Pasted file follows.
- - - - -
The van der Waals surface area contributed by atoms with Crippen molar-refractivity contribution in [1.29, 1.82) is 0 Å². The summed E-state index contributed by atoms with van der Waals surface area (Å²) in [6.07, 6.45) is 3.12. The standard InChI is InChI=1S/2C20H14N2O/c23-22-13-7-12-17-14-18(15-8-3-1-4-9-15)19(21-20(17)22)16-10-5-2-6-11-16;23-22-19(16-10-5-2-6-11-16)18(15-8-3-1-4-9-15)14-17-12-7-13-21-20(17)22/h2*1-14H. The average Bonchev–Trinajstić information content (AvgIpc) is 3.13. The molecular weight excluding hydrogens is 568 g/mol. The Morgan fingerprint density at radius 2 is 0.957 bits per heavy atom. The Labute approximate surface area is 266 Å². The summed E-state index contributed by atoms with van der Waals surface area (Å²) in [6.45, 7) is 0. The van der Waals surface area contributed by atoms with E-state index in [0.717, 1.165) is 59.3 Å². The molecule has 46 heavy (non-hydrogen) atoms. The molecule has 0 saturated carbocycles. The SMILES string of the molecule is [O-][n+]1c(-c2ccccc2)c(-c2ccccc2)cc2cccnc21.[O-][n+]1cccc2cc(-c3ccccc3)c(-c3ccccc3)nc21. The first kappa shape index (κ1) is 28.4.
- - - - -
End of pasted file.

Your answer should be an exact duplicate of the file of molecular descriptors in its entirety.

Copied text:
The van der Waals surface area contributed by atoms with Crippen molar-refractivity contribution in [1.29, 1.82) is 0 Å². The summed E-state index contributed by atoms with van der Waals surface area (Å²) in [6.07, 6.45) is 3.12. The standard InChI is InChI=1S/2C20H14N2O/c23-22-13-7-12-17-14-18(15-8-3-1-4-9-15)19(21-20(17)22)16-10-5-2-6-11-16;23-22-19(16-10-5-2-6-11-16)18(15-8-3-1-4-9-15)14-17-12-7-13-21-20(17)22/h2*1-14H. The average Bonchev–Trinajstić information content (AvgIpc) is 3.13. The molecular weight excluding hydrogens is 568 g/mol. The Morgan fingerprint density at radius 2 is 0.957 bits per heavy atom. The Labute approximate surface area is 266 Å². The summed E-state index contributed by atoms with van der Waals surface area (Å²) in [6.45, 7) is 0. The van der Waals surface area contributed by atoms with E-state index in [0.717, 1.165) is 59.3 Å². The molecule has 46 heavy (non-hydrogen) atoms. The molecule has 0 saturated carbocycles. The SMILES string of the molecule is [O-][n+]1c(-c2ccccc2)c(-c2ccccc2)cc2cccnc21.[O-][n+]1cccc2cc(-c3ccccc3)c(-c3ccccc3)nc21. The first kappa shape index (κ1) is 28.4.